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AHDB Pig Market Weekly

22 January 2015

AHDB BPEX Pig Market Weekly - 22 January 2015AHDB BPEX Pig Market Weekly - 22 January 2015


EU pig prices still falling

The close of the year did not bring good news for European pig producers, with continual price drops seen in most of 2014, concluding at an average for €135 per 100kg dw during the 4 weeks ending 28 December. This is about €25 less than in the first month of the year. Pressure has been kept on the market by disease issues, the Russian ban and, latterly, ample supplies. Average prices did recover a little from April to July, in part as opportunities arose while US exports were limited by PEDv losses and markets expanded in Asia. However, this was short lived, with prices consistently falling week on week from August onwards. Slaughterings were up in many key markets as producer efficiency carried on moving forwards but demand has not grown to absorb this additional production. As such, 2014 prices persistently tracked below 2013. The New Year has brought no change, with prices averaging €131 per 100kg in the week ended 11 January, down €28 on this week last year.

While the downward trend was seen across the board, key producing countries have played a large role in driving the declines; many have dropped around €10 in the last 2 months, including the UK. German prices ended 2014 at €135 per 100kg, €22 lower than a year earlier, and fell again in the New Year. Danish, Belgian and Dutch prices have shown similar movements over the last 12 months but prices have been stable in the former in the early weeks of 2015. The UK remains the highest priced major producer, ending 2014 at €180 per 100kg. As the EU average price has fallen, the UK has managed to retain its premium, expanding the gap between the two prices from an average of €14 in 2013 to €35 in 2014. The gap might increase further following the weakening of the euro last week, after the Swiss Franc was decoupled from it. This could be enough to push the EU average price below £1/kg in sterling terms for the first time since early 2008.

High supplies continue in December

Latest figures from Defra confirm that UK pigs were in plentiful supply during December. Clean pig slaughterings were 5% higher than a year earlier during the month, totalling 795,800 head. This indicates that productivity continues to improve and that growing conditions have been favourable, confirmed by carcase weights averaging a kilo and a half heavier than in December 2013. The figures also suggest that, as suspected, the UK herd has been more stable than was indicated by the decline recorded in Defra’s June survey results. The new figures mean that the total clean pig kill for the year was 10.22 million head, 2% up on 2013 and the highest level since 2002.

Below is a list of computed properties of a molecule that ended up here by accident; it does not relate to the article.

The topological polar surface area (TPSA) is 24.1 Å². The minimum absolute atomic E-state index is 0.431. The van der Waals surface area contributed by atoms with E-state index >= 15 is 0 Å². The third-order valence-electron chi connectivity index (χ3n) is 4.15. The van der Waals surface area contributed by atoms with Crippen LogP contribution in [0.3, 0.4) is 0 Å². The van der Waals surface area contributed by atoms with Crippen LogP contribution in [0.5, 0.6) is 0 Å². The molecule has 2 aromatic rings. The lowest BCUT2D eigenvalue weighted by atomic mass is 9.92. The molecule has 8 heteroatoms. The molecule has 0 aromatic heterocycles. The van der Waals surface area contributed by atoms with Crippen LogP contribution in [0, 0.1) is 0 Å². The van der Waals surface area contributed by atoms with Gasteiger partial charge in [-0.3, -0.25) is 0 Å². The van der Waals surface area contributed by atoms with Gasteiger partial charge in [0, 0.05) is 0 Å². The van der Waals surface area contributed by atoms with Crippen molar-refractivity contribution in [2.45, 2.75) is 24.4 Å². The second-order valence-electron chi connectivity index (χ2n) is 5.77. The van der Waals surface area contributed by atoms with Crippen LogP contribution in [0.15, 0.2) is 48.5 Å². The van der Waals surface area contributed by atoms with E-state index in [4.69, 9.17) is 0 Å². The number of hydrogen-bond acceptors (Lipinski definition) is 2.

Throughout the second half of last year, adult sow and boar slaughterings had been below year earlier levels and this continued in December, with throughputs down 3% at 15,500 head. This meant that, at 242,600 head, 4% fewer adult pigs were culled in 2014 than the previous year. This made little difference to pig meat production, which was up 6% in December and 3% for the year as a whole. December’s figure of 66,400 tonnes was the highest for this time of year since 1999, while the annual total of 862,000 tonnes was last exceeded in 2000.

UK pig prices

The EU-spec GB SPP for the week ended 17 January averaged 140.82p per kg. This is a slight fall of 0.88p on the week and the price has already dropped over 3p since Christmas. Declining prices are normal at this time of year as consumer demand is subdued, while pigs are in plentiful supply after the holiday period. Both carcase weights and probe measurements remained the same as last week, indicating a good number of pigs were still meeting specification despite carcase weights averaging over 83kg. A throughput estimated at 174,300 head for the week was an increase of over 1% on the year but a significant decrease on the previous week, as processing operations have started to return to normal with no lingering festive backlog. Nevertheless, cumulative slaughterings for the first three weeks of the year are estimated to be up 9% on this stage last year.

The EU-spec GB APP was 144.50p per kg for the week ended 10 January. The week-on-week decrease of almost a penny narrowed the price gap with the GB SPP for the same week to just 2.8p, the smallest difference since September.